Shell Chemical Appalachia announced Tuesday that it will move forward with construction of a long-awaited multibillion-dollar petrochemical plant in Western Pennsylvania that business and political leaders say will transform the state's shale-gas industry.
Construction of the giant polyethylene complex on the site of a former zinc smelter in Beaver County will create up to 6,000 construction jobs and 600 permanent jobs when it is completed in the next decade, the company said.
The plant represents the kind of major downstream economic development envisioned when the state welcomed shale gas development.
Pennsylvania officials courted Shell for more than four years to build the ethane cracker, which produces a raw material used in an array of chemical and plastic products. The state legislature in 2012 agreed to give an ethane cracker $1.65 billion in tax credits over 25 years in the hope that a plant would become a catalyst for a manufacturing renaissance.
"This is not just another company that is bringing 'X' number of jobs to Pennsylvania," Gov. Wolf said in an interview Tuesday. "This is actually something that is creating a foundation for a whole new set of manufacturing products."
The Shell plant will require a daily diet of 105,000 barrels of ethane, one of the family of natural gas liquids - including propane and butane - that are produced in the "wet" gas areas of the Marcellus Shale in southwestern Pennsylvania, as well as the Utica Shale in Ohio and West Virginia.
Natural gas liquids like ethane are now being shipped out of the Marcellus by pipelines to plants on the Gulf Coast, Canada, and also to Marcus Hook, where Sunoco Logistics Partners is loading the material on ships for export to European crackers.
Shale-gas producing states have labored to convince manufacturers to build local plants to retain some of value-added production. Wolf credited the Corbett administration with targeting Shell and sponsoring the tax break.
"They were asking a big company like Shell to take a fresh look at this industry and what it could be, not what it is," Wolf said. "My administration's job was to keep making that point."
The ethane cracker, which breaks down or "cracks" large molecules into smaller ones, will produce 1.5 million metric tons of ethylene a year. Shell also will build three other manufacturing units to convert the ethylene into polyethylene pellets, a common form of plastic.
Shell would not disclose the project's price. Sasol, a South African petrochemical company, is building a similar-sized cracker in Lake Charles, La., along with six manufacturing units, for $11 billion.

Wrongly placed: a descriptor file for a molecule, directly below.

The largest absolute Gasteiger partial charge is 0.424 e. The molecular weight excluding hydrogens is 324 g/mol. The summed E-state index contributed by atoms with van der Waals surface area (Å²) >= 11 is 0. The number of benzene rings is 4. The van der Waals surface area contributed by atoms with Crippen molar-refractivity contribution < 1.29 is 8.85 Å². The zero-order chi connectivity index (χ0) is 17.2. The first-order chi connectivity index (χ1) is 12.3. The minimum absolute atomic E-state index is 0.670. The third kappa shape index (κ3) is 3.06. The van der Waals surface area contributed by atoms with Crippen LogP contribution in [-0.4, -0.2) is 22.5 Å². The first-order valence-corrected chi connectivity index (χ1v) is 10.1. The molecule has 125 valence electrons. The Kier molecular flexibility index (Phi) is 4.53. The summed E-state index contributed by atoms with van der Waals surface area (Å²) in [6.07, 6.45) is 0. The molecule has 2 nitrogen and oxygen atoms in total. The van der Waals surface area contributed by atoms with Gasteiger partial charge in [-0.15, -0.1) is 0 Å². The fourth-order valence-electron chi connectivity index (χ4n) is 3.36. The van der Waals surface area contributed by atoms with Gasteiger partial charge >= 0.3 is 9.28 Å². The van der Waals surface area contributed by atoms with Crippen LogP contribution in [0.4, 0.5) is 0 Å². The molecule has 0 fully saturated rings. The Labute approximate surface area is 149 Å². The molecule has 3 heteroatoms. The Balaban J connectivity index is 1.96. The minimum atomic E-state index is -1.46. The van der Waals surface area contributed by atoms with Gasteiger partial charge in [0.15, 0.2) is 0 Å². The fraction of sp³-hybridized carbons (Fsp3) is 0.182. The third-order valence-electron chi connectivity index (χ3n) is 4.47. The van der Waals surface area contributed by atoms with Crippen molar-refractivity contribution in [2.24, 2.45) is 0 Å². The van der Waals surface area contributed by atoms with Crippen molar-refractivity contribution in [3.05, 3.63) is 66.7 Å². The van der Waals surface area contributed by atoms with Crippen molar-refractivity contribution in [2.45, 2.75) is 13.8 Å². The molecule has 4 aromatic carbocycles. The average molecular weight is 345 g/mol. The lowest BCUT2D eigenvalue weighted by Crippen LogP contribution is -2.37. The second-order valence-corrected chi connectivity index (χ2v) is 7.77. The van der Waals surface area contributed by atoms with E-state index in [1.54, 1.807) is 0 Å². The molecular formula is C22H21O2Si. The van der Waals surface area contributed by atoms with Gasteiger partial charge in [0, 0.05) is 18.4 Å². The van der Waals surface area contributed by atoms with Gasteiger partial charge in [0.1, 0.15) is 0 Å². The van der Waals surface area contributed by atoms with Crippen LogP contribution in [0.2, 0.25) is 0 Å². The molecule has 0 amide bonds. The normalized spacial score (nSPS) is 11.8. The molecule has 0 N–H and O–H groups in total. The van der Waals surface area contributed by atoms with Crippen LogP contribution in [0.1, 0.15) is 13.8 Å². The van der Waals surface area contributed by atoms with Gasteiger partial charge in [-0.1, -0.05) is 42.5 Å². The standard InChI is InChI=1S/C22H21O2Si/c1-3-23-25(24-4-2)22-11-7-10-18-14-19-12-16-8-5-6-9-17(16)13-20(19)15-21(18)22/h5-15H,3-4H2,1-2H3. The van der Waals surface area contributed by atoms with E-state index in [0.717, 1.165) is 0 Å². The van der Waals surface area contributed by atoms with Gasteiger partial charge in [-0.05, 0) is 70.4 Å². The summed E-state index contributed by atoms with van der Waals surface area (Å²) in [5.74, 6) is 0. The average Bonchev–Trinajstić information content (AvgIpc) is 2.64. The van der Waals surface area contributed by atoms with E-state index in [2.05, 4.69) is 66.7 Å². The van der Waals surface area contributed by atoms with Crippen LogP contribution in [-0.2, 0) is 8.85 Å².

"This is so huge, it's going to manifest itself in ways we can't envision right now," said David N. Taylor, president of the Pennsylvania Manufacturers' Association.
Shell said the plant's location - within 700 miles of more than 70 percent of North American polyethylene customers - was a deciding factor. As the only plant in the east, Shell could have a logistical advantage over Gulf Coast competitors.
Shell Chemicals announced in 2012 it had identified the 340-acre former Horsehead zinc plant site on the Ohio River, but delayed making a final investment decision while it studied its options. It has committed more than $100 million to buying and cleaning up the site, near Monaca.
Similar projects have been delayed or canceled in the last year because of the plunge in oil and commodity prices.
"Shell's decision to move forward with this world-class facility, which will put thousands to work across our region through utilizing clean-burning domestic natural gas for decades to come, is welcomed news, especially given the challenging market conditions," said David Spigelmyer, president of the Marcellus Shale Coalition.
Shell's ethane cracker, whose energy needs are so great it will require its own power plant, will become a major source of air pollution, a sore point with environmentalists.
The Clean Air Council appealed state permits issued last year that do not require Shell to install air monitors at the plant's perimeter. "Shell has even installed fence-line monitoring at other facilities it operates, but has so far refused to use it at the proposed cracker facility here in Pennsylvania," said Joseph Otis Minott, the council's executive director.
The governor said Shell would do the right thing.
"They're not in this to do something in the short run," Wolf said. "They're making a long-term commitment to Pennsylvania. I think they are as aware and as sensitive to the environmental concern as anybody is in Pennsylvania."